22 April 2016
Peter Binning comments on Merlin and the ongoing Alton Towers health & safety criminal case in the FT
Merlin Attractions, the owner of Alton Towers theme park, has pleaded guilty to one count of breaching health and safety regulations following a rollercoaster crash last summer that left five people seriously injured.
Two cars on the Smiler rollercoaster at Alton Towers, Staffordshire, crashed mid-ride last June and left two young women requiring leg amputations. In February, the Health and Safety Executive decided there was enough evidence to prosecute, and on Friday, Merlin pleaded guilty to an offence under the Health and Safety at Work Act 1974.
“This will be the most important health and safety criminal case for many years,” said Peter Binning, partner at law firm Corker Binning. “It is extremely fortunate that nobody died but the court will undoubtedly impose a strong deterrent sentence. The breach of the company’s health and safety duty of care arose from a human error when an operator decided to override a safety system.”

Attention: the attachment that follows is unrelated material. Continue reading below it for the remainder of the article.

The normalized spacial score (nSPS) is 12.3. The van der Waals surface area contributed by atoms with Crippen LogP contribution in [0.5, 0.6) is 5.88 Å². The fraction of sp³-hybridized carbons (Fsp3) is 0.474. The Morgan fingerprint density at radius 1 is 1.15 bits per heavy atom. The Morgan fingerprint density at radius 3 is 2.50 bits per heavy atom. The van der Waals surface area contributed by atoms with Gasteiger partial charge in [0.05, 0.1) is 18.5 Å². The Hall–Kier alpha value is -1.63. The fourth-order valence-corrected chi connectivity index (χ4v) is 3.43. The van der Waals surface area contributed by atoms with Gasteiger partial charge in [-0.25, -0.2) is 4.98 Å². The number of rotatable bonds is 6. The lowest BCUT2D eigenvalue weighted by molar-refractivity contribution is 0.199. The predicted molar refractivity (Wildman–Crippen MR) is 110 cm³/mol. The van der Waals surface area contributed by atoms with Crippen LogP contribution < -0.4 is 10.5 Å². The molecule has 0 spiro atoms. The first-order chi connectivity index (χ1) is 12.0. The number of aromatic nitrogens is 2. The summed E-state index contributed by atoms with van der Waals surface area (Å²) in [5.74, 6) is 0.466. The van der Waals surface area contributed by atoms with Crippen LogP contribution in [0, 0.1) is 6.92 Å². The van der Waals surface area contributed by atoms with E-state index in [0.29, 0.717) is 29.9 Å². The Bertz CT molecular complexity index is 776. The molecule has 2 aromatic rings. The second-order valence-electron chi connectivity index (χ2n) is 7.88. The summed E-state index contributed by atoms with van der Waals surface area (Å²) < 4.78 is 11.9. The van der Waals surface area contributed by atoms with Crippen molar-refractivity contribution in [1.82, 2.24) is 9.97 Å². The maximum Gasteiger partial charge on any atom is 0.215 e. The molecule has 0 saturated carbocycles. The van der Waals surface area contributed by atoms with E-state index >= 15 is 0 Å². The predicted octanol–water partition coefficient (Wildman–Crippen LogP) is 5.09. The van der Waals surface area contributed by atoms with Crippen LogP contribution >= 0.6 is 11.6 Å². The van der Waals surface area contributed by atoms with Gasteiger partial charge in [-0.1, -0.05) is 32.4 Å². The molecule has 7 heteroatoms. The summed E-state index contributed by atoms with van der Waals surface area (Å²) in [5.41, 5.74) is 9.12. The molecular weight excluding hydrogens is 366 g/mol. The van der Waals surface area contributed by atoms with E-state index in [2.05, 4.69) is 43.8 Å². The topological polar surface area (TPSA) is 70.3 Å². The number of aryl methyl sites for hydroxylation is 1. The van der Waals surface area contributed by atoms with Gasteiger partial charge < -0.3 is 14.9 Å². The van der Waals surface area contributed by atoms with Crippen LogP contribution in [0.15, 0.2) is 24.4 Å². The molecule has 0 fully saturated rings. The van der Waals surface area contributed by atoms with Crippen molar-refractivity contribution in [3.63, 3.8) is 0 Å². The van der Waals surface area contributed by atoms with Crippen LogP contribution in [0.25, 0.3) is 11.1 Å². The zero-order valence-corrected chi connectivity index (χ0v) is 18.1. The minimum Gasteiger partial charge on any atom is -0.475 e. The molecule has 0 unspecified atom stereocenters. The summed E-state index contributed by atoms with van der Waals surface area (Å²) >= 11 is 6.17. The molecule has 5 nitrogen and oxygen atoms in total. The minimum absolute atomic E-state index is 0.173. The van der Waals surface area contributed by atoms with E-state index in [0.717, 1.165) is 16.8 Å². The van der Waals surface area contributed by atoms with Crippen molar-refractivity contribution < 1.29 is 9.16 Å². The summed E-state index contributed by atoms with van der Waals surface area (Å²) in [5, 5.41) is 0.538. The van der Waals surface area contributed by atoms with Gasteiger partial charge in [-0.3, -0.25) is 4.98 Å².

Mr Binning added that Merlin face a fine “measured in millions” and that the court has “unlimited sentencing power”.
“The court is bound by statute to ensure that the fine reflects the seriousness of the offence. There will be a very high fine and this case will be a landmark in securing higher standards of health and safety, which will make all companies and those that manage and work in them take notice of the severe penalties available to the courts.”
Read the full article on the FT here.